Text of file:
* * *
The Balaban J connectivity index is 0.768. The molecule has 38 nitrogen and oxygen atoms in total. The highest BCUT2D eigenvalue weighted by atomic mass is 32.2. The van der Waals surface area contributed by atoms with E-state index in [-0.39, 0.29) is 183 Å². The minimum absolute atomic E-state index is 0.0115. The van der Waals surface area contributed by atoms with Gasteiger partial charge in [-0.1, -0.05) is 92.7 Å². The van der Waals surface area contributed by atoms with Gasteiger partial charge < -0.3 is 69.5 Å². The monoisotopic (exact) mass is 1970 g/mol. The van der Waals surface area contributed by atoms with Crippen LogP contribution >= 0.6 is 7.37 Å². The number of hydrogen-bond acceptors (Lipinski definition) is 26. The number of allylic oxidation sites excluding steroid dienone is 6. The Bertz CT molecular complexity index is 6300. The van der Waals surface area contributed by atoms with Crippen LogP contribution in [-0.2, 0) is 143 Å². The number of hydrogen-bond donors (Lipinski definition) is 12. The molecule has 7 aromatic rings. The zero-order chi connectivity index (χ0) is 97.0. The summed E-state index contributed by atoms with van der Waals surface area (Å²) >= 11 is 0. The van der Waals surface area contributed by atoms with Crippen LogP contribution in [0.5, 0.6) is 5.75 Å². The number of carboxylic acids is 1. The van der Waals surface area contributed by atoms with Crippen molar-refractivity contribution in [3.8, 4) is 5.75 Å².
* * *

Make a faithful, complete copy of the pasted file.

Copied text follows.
The Balaban J connectivity index is 0.768. The molecule has 38 nitrogen and oxygen atoms in total. The highest BCUT2D eigenvalue weighted by atomic mass is 32.2. The van der Waals surface area contributed by atoms with E-state index in [-0.39, 0.29) is 183 Å². The minimum absolute atomic E-state index is 0.0115. The van der Waals surface area contributed by atoms with Gasteiger partial charge in [-0.1, -0.05) is 92.7 Å². The van der Waals surface area contributed by atoms with Gasteiger partial charge < -0.3 is 69.5 Å². The monoisotopic (exact) mass is 1970 g/mol. The van der Waals surface area contributed by atoms with Crippen LogP contribution >= 0.6 is 7.37 Å². The number of hydrogen-bond acceptors (Lipinski definition) is 26. The number of allylic oxidation sites excluding steroid dienone is 6. The Bertz CT molecular complexity index is 6300. The van der Waals surface area contributed by atoms with Crippen LogP contribution in [-0.2, 0) is 143 Å². The number of hydrogen-bond donors (Lipinski definition) is 12. The molecule has 7 aromatic rings. The zero-order chi connectivity index (χ0) is 97.0. The summed E-state index contributed by atoms with van der Waals surface area (Å²) >= 11 is 0. The van der Waals surface area contributed by atoms with Crippen LogP contribution in [0.5, 0.6) is 5.75 Å². The number of carboxylic acids is 1. The van der Waals surface area contributed by atoms with Crippen molar-refractivity contribution in [3.8, 4) is 5.75 Å².